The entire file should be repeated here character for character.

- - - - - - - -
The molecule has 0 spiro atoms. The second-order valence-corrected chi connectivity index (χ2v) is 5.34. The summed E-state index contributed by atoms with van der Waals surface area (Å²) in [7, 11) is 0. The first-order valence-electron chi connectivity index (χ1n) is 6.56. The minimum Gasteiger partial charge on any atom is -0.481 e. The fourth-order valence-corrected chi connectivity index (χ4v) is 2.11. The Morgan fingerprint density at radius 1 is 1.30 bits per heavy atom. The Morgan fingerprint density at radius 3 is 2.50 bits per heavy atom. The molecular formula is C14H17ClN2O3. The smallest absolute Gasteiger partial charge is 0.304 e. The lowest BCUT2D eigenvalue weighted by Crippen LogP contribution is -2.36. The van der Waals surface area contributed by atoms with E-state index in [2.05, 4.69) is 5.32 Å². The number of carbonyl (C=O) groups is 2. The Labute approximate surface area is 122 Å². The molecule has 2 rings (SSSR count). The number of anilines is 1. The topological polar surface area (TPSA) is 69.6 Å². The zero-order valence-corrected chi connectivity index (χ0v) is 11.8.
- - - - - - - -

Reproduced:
The molecule has 0 spiro atoms. The second-order valence-corrected chi connectivity index (χ2v) is 5.34. The summed E-state index contributed by atoms with van der Waals surface area (Å²) in [7, 11) is 0. The first-order valence-electron chi connectivity index (χ1n) is 6.56. The minimum Gasteiger partial charge on any atom is -0.481 e. The fourth-order valence-corrected chi connectivity index (χ4v) is 2.11. The Morgan fingerprint density at radius 1 is 1.30 bits per heavy atom. The Morgan fingerprint density at radius 3 is 2.50 bits per heavy atom. The molecular formula is C14H17ClN2O3. The smallest absolute Gasteiger partial charge is 0.304 e. The lowest BCUT2D eigenvalue weighted by Crippen LogP contribution is -2.36. The van der Waals surface area contributed by atoms with E-state index in [2.05, 4.69) is 5.32 Å². The number of carbonyl (C=O) groups is 2. The Labute approximate surface area is 122 Å². The molecule has 2 rings (SSSR count). The number of anilines is 1. The topological polar surface area (TPSA) is 69.6 Å². The zero-order valence-corrected chi connectivity index (χ0v) is 11.8.